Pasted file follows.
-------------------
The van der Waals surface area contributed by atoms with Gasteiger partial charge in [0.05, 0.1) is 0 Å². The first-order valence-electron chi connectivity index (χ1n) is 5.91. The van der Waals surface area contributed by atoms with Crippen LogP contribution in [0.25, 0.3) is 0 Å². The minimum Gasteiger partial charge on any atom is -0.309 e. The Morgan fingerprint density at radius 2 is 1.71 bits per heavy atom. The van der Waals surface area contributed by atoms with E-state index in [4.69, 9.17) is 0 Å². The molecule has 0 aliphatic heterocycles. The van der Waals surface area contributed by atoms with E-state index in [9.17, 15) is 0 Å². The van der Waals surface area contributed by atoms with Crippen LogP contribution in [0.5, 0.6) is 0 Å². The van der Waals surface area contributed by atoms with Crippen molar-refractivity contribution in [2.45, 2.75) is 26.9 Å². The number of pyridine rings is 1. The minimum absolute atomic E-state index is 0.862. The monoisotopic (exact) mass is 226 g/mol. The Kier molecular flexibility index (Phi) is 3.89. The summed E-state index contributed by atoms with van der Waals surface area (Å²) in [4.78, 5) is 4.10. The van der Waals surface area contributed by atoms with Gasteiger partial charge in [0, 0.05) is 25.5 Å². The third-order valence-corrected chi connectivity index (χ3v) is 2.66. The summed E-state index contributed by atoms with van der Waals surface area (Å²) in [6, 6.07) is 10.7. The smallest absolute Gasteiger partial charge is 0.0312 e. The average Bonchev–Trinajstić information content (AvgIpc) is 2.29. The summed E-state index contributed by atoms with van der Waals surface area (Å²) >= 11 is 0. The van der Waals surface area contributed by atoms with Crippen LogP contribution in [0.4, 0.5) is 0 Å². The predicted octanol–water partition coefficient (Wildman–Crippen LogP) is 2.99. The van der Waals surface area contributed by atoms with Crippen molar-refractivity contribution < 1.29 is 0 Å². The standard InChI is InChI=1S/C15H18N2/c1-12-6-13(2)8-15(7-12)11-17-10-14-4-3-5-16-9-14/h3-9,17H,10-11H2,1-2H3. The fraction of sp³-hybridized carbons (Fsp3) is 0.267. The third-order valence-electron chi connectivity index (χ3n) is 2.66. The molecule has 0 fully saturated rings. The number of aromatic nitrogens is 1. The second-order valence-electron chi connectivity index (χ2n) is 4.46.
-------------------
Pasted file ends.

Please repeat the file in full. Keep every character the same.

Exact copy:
The van der Waals surface area contributed by atoms with Gasteiger partial charge in [0.05, 0.1) is 0 Å². The first-order valence-electron chi connectivity index (χ1n) is 5.91. The van der Waals surface area contributed by atoms with Crippen LogP contribution in [0.25, 0.3) is 0 Å². The minimum Gasteiger partial charge on any atom is -0.309 e. The Morgan fingerprint density at radius 2 is 1.71 bits per heavy atom. The van der Waals surface area contributed by atoms with E-state index in [4.69, 9.17) is 0 Å². The molecule has 0 aliphatic heterocycles. The van der Waals surface area contributed by atoms with E-state index in [9.17, 15) is 0 Å². The van der Waals surface area contributed by atoms with Crippen LogP contribution in [0.5, 0.6) is 0 Å². The van der Waals surface area contributed by atoms with Crippen molar-refractivity contribution in [2.45, 2.75) is 26.9 Å². The number of pyridine rings is 1. The minimum absolute atomic E-state index is 0.862. The monoisotopic (exact) mass is 226 g/mol. The Kier molecular flexibility index (Phi) is 3.89. The summed E-state index contributed by atoms with van der Waals surface area (Å²) in [4.78, 5) is 4.10. The van der Waals surface area contributed by atoms with Gasteiger partial charge in [0, 0.05) is 25.5 Å². The third-order valence-corrected chi connectivity index (χ3v) is 2.66. The summed E-state index contributed by atoms with van der Waals surface area (Å²) in [6, 6.07) is 10.7. The smallest absolute Gasteiger partial charge is 0.0312 e. The average Bonchev–Trinajstić information content (AvgIpc) is 2.29. The summed E-state index contributed by atoms with van der Waals surface area (Å²) >= 11 is 0. The van der Waals surface area contributed by atoms with Crippen LogP contribution in [0.4, 0.5) is 0 Å². The predicted octanol–water partition coefficient (Wildman–Crippen LogP) is 2.99. The van der Waals surface area contributed by atoms with Crippen molar-refractivity contribution < 1.29 is 0 Å². The standard InChI is InChI=1S/C15H18N2/c1-12-6-13(2)8-15(7-12)11-17-10-14-4-3-5-16-9-14/h3-9,17H,10-11H2,1-2H3. The fraction of sp³-hybridized carbons (Fsp3) is 0.267. The third-order valence-electron chi connectivity index (χ3n) is 2.66. The molecule has 0 fully saturated rings. The number of aromatic nitrogens is 1. The second-order valence-electron chi connectivity index (χ2n) is 4.46.